12/21/2013 07:58 pm ET Updated Feb 20, 2014

Why Self-Correction Is Important

I saw Twelve Years a Slave yesterday, noting how painful it is to see our inhumanity so evident and widespread. I say "our" because it is in each of us -- that propensity to think and feel superior or "better than" another. Slavery is an extreme example of that sort of thinking. This thinking, and the actions stemming from it, is the root of all human acts of evil.

Countering our inhumanity means noticing this sort of thinking when it arises in oneself and self-correcting. Jonas Salk, the man who discovered the polio vaccine, said, "life is an error-making and error-correcting process." Our inhumanity, in this case slavery, is that error-making not corrected.

"Better than" thinking arises in subtle forms all the time. For some, it arises easily along economic lines, for others racial, gender, sexual orientation, physical appearance, or behavior. The other day I noticed a twinge of it arise when I came across a mental health residential treatment center near one of my children's apartments. My initial reaction was "Oh, I don't want them so close to my child's home" but then I self-corrected, remembering our core equality in value, and how our behavioral differences do not affect that. We are a diverse species and our variability - along behavioral, physical, and sociocultural dimensions -- is a valuable feature of our evolution, something not to divide us. I reminded myself of the biology of mental illness -- a field I had spent 30 years of my life's work within -- and how it does not define a person, any more than skin color or religious preference or other dimension of our differences. I self-corrected my "better than" thinking. Bringing it into my own consciousness for investigation was an important piece of that process.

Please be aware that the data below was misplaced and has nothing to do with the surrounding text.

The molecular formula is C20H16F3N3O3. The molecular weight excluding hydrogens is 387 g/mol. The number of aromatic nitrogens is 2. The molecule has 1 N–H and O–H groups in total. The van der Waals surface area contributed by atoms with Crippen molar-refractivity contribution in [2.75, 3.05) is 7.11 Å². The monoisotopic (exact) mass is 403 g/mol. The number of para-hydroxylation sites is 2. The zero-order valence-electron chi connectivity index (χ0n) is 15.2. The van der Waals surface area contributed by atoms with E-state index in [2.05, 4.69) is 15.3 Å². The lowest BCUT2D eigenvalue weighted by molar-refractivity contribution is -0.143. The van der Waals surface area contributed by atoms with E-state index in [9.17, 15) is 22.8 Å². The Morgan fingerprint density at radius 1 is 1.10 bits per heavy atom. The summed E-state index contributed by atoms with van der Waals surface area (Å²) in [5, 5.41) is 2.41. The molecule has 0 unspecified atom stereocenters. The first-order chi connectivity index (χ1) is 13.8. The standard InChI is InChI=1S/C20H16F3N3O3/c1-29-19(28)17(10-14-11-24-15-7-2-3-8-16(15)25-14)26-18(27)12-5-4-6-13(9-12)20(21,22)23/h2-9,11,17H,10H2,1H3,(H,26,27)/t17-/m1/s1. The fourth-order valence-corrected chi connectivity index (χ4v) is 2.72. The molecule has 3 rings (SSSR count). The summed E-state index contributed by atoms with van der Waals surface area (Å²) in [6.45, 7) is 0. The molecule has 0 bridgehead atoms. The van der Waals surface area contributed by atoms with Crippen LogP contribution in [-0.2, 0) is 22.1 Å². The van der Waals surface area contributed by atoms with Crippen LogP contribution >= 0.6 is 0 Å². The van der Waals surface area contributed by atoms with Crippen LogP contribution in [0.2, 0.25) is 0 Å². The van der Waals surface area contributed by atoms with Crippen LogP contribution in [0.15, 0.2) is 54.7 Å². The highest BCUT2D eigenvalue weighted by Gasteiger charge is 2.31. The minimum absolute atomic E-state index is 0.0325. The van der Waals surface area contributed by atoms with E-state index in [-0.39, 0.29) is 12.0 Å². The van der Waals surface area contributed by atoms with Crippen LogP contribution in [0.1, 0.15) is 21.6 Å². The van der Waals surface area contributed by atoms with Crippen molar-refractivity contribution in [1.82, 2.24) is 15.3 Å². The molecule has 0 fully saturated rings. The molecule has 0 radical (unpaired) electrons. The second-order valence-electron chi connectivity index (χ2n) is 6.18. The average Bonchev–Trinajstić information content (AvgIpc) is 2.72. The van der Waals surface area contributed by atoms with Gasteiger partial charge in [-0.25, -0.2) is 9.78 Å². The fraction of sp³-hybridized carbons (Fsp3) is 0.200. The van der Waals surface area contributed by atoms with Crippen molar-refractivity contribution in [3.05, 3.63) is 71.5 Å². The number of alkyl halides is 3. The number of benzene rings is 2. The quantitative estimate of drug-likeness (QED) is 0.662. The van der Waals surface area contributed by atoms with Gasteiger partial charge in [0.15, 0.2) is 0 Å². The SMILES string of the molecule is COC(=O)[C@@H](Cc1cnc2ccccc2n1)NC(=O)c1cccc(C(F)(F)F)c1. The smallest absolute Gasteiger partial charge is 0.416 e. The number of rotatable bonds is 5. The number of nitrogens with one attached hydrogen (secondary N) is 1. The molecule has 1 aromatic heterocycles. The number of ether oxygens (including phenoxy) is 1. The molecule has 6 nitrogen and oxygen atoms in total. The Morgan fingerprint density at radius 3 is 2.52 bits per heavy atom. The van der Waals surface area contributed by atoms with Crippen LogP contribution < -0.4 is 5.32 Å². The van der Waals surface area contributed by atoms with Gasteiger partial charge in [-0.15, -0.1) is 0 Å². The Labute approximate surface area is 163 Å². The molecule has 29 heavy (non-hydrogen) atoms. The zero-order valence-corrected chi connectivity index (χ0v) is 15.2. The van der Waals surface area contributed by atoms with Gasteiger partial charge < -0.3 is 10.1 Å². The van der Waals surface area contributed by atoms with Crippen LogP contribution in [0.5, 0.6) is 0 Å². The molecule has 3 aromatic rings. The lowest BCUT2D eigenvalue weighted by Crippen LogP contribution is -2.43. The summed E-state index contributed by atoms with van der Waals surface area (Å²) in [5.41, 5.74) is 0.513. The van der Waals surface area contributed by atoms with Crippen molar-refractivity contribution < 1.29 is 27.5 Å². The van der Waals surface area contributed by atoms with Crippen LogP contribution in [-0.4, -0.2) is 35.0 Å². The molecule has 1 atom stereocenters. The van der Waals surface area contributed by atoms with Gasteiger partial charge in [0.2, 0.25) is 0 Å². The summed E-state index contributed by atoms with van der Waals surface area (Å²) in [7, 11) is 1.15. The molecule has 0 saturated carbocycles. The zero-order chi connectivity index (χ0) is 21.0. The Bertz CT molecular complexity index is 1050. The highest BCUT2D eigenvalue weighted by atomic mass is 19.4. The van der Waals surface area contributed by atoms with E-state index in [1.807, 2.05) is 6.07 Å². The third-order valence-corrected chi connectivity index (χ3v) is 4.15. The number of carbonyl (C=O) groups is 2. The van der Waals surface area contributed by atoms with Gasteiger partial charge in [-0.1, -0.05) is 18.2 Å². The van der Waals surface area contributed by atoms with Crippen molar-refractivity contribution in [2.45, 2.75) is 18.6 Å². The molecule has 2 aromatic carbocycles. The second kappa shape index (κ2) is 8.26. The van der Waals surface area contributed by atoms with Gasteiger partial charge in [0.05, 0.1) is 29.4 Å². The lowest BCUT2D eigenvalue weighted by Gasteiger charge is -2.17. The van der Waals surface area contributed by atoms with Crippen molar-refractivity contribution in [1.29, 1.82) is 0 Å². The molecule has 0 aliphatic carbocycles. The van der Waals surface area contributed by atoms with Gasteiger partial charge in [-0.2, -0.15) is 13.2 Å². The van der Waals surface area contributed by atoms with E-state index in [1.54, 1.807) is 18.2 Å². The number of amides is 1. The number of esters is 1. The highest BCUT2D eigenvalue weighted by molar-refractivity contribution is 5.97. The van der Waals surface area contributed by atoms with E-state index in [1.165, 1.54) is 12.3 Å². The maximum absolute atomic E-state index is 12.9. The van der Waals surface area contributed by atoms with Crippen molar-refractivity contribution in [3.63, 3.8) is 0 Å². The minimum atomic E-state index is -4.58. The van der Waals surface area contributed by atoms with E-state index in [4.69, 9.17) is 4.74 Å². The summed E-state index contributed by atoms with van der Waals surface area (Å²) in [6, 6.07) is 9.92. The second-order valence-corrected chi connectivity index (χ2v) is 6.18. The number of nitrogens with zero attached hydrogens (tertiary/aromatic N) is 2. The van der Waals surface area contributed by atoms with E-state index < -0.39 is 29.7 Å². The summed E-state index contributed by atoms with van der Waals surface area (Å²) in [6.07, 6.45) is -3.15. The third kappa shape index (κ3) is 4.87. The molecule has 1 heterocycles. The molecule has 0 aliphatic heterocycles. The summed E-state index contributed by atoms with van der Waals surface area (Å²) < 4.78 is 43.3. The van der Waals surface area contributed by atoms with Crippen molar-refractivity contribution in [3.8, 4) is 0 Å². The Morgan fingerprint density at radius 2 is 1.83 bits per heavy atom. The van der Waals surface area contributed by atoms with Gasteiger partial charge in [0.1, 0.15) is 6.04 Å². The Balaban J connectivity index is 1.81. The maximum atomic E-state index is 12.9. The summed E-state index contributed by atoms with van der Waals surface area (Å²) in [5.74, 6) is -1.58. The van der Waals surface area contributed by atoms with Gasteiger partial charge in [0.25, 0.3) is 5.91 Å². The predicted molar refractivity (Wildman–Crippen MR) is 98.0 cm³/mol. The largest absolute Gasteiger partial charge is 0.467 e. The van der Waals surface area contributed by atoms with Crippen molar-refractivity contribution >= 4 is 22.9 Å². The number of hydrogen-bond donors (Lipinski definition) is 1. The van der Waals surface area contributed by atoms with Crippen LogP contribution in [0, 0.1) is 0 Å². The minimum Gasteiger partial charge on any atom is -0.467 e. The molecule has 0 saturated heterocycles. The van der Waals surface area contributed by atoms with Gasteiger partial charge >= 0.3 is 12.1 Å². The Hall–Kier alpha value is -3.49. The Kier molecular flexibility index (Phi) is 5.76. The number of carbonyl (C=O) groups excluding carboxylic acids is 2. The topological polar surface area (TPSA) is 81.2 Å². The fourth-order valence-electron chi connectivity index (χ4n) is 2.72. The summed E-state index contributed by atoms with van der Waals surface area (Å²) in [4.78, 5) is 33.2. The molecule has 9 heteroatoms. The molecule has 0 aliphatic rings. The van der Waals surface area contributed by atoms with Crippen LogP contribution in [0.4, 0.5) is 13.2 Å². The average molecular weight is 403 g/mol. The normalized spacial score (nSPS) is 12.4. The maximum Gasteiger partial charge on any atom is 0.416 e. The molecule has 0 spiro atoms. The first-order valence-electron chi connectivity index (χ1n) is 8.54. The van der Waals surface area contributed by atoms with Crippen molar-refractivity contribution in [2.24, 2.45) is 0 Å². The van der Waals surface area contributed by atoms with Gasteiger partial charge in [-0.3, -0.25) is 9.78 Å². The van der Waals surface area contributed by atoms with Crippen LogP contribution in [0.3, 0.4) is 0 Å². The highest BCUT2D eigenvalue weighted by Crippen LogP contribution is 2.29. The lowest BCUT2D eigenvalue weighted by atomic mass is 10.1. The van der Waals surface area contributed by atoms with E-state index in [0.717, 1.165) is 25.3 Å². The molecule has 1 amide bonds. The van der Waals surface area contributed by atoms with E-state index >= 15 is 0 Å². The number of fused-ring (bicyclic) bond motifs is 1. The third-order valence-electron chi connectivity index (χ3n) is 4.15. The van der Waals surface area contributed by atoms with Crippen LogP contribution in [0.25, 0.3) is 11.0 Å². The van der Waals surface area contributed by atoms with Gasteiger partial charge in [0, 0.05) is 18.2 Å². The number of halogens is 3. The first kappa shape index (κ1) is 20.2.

Slavery exists today with as much brutality as depicted in the film if not more. Some estimates place it as high as four million people bought and sold per year for the purpose of labor or sex. The movie is a reminder that we must take action to end it.

One means of working toward this end is to bring our own "better than" thinking to the fore, into our conscious awareness. Learning to detect it when it arises, no matter how small, is a first step in that direction. Ignorance is a powerful means of fueling our Inhumanity.

The new year is a great time of renewal, a time to set an intention to catch yourself when such thinking arises and self-correct. If we all spend time and attention on our errors of thinking AND self-correcting, it will be a natural 'next step' to take action in the world from that place of Humanity.

The end of slavery is an outcome we can make happen.